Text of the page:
Why It Matters – Industrial Farming

In my last post I mentioned palm oil. What’s that? It’s an industrial agriculture commodity. Uhh…what? A commodity is typically a raw material or product that is bought and sold. Industrial agriculture refers to large-scale farming. 

The rationale behind massive monoculture like palm oil is that it’s efficient and can keep pace with the rapidly growing demands of a growing global population. But it comes with many costs.

Palm oil is particularly problematic because it’s a vegetable oil that’s in almost everything—from packaged foods to cosmetics to biofuels. It’s grown in tropical forests of Africa, Latin American, and Southeast Asia. Because it’s in such high demand, and because of where it’s grown, it’s responsible for devastating forest loss in those regions. 

Oil palm plantations currently cover around 27 million hectares around the earth—that’s roughly the size of New Zealand! Beyond the environmental impacts, giant monoculture expansion leaves countries scrambling to address governance challenges. This strains already-insecure land tenure rights of local peoples and feeds corruption. The Environmental Investigation Agency estimates that about 50% of tropical deforestation is due to illegal clearing of land for agricultural communities.

#WhyItMatters: The expansion of monoculture plantations, like palm oil, have devastated habitats of critically endangered species around the world, some of the most iconic include the orangutan or Sumatran rhino. Plantations are also often built to the detriment of local indigenous peoples, who are forcibly ousted from their own land. These communities depend on the land and forests for small-scale subsistence agriculture, as well as hunting and the gathering of non-timber forest products. The promises of employment, infrastructure development, and electricity are often used to justify land leases to multinational corporations hoping to exploit the fertile land. These promises are rarely, if ever, kept.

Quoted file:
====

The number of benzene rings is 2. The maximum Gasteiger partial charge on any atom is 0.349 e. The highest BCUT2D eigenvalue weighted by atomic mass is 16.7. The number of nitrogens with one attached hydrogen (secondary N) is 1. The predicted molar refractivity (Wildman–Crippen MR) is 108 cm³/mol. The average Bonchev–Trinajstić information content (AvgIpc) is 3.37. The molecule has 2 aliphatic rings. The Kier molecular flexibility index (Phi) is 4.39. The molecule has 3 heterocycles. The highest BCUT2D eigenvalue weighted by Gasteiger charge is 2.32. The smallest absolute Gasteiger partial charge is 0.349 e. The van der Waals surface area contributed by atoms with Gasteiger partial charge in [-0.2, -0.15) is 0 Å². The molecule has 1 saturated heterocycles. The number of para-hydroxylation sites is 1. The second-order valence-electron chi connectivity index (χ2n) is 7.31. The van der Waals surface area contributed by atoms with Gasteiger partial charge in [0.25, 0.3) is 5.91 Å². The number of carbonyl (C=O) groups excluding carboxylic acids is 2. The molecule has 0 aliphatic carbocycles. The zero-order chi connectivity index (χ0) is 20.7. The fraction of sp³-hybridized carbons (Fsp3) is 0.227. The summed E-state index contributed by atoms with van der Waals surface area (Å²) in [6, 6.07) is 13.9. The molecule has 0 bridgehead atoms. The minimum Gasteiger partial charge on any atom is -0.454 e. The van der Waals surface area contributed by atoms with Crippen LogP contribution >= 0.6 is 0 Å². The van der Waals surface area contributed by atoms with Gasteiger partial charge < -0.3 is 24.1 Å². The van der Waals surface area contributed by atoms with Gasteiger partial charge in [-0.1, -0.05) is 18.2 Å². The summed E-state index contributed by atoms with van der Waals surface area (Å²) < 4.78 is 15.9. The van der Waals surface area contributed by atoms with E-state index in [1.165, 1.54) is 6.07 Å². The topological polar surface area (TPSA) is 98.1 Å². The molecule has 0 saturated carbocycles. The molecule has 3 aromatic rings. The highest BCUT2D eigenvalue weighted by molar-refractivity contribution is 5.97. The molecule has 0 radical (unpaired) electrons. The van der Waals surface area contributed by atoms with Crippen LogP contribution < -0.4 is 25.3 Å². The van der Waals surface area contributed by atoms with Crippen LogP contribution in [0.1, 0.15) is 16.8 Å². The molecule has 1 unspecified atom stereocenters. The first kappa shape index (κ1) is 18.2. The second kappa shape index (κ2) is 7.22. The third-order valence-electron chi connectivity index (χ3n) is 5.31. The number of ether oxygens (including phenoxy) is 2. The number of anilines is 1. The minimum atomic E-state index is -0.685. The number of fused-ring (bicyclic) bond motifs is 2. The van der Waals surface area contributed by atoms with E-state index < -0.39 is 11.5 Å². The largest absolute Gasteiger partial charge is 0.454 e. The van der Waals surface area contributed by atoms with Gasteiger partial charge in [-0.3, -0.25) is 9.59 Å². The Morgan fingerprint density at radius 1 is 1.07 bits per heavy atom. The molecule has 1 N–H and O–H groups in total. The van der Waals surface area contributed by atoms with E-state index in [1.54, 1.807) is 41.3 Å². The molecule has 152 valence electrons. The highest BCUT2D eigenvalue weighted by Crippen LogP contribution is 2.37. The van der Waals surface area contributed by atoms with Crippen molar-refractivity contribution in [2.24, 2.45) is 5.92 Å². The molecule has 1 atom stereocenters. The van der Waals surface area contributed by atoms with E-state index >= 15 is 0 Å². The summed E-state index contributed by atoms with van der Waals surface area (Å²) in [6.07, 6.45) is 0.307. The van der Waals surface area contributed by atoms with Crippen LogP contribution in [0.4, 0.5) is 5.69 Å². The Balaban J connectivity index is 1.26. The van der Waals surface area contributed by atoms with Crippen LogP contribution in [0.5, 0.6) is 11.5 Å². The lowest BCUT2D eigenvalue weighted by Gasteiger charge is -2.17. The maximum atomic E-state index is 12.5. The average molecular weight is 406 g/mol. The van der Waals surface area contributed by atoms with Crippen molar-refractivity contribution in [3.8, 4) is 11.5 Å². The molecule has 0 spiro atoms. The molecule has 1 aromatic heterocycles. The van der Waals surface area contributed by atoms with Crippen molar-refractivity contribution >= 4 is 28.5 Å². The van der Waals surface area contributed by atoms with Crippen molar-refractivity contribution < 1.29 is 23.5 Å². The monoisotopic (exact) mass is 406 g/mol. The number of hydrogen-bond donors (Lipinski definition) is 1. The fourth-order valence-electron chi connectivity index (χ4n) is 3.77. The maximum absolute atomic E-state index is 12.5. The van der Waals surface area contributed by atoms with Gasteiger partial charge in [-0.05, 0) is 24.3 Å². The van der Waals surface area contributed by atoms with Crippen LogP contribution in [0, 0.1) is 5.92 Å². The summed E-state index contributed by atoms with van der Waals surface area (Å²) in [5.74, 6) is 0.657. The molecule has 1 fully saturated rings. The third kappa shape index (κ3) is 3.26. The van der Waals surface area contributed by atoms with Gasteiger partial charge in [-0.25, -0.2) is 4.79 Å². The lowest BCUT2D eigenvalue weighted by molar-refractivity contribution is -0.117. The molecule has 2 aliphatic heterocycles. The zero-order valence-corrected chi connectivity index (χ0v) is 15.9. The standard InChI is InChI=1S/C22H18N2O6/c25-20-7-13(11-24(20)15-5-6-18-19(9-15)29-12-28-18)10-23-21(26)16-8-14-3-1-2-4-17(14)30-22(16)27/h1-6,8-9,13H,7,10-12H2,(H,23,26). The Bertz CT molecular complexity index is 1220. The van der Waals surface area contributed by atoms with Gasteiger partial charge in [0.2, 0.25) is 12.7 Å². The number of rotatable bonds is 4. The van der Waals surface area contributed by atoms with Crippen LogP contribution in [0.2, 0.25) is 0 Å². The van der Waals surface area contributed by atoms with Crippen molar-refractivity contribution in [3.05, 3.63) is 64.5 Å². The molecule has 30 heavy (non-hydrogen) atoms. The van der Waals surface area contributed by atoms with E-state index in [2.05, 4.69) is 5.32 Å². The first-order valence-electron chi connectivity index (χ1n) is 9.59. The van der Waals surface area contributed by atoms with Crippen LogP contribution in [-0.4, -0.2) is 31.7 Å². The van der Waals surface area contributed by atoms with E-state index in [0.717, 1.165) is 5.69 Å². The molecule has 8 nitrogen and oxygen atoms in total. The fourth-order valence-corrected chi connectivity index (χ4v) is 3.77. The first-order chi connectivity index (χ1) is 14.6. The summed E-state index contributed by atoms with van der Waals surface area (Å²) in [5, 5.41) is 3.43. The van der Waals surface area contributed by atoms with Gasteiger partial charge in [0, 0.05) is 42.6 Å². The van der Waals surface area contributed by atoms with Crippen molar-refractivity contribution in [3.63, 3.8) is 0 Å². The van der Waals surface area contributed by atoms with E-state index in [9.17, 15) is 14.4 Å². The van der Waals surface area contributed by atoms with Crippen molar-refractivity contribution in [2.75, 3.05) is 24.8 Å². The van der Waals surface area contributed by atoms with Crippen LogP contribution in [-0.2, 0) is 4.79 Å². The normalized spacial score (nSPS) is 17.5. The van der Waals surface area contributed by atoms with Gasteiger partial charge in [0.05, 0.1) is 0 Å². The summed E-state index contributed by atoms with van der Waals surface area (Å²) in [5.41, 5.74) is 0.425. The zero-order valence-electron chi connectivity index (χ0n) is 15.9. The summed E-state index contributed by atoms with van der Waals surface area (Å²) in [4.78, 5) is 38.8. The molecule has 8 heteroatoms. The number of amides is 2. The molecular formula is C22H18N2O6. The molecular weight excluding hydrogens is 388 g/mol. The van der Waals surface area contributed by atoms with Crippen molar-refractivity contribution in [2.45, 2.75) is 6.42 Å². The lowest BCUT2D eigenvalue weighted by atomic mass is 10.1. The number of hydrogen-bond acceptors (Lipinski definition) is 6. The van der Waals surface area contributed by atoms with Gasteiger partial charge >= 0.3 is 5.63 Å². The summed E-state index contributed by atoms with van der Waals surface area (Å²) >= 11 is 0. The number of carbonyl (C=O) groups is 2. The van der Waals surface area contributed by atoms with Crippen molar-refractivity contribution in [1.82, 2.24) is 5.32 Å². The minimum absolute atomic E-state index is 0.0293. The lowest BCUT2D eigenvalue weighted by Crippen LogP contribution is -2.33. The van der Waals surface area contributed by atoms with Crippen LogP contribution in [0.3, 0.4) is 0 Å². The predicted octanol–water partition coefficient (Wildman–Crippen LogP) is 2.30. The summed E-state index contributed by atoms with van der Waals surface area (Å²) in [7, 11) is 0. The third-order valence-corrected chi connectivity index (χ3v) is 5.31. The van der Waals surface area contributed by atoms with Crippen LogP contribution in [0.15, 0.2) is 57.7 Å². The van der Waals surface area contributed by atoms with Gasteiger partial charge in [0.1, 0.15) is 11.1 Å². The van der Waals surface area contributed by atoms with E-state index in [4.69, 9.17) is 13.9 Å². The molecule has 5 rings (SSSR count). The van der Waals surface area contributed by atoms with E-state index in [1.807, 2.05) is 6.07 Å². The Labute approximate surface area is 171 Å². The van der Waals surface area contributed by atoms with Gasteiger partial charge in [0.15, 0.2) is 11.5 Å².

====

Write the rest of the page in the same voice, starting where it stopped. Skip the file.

Monoculture also degrades soil and makes regions more susceptible to erosion, which then requires costly soil replacement and devalues farmland. Over time, it also exhausts local soil fertility, which then requires costly chemical fertilizers and increases irrigation, both of which are costs passed down the supply chain to the consumer. Not to mention, the fertilizers used often pass into waterways, lakes, and oceans which are really damaging to ecosystems and human health — one of the most notable examples is red tide (a type of harmful algal bloom that produces toxins that kill fish and make shellfish dangerous to eat). Industrial farming also puts small and mid-sized farms out of business. That’s bad news for rural economies. 

How can you help?

There’s a theme in my Why It Matters series: Make better consumer choices.

What each of us consume contributes to the global demand for goods. If billions of people stopped consuming things that are harming the planet, then rainforests would not be decimated to make way for agricultural expansion, oceans would not be overfished, waterways would not be poisoned with waste from power plants, natural carbon stores and critical habitats would not be disrupted.

If you’re not already using reusable goods, get on it. Plastic straws ought to be replaced with stainless steel versions; tampons and pads can be traded for a lunette cup; cloth diapers and glass storage containers can replace single-use or plastic versions. Even more, phase out of plastic packaged goods —  from food wrap to toiletries to cleaning supplies — and choose package-free or bulk items. Shop at farmers’ markets and secondhand stores. 

Commodities like beef, soy, palm oil, and timber are taxing on the planet, notwithstanding the losses incurred by local and indigenous communities that are ousted to make way for large-scale production. Lowering or eliminating consumption of these commodities in our lives are some of the biggest impacts we can have.

Massive monoculture plantations are harmful to the environment and detrimental to native peoples. Photo and banner image courtesy of the Environmental Investigation Agency, US.

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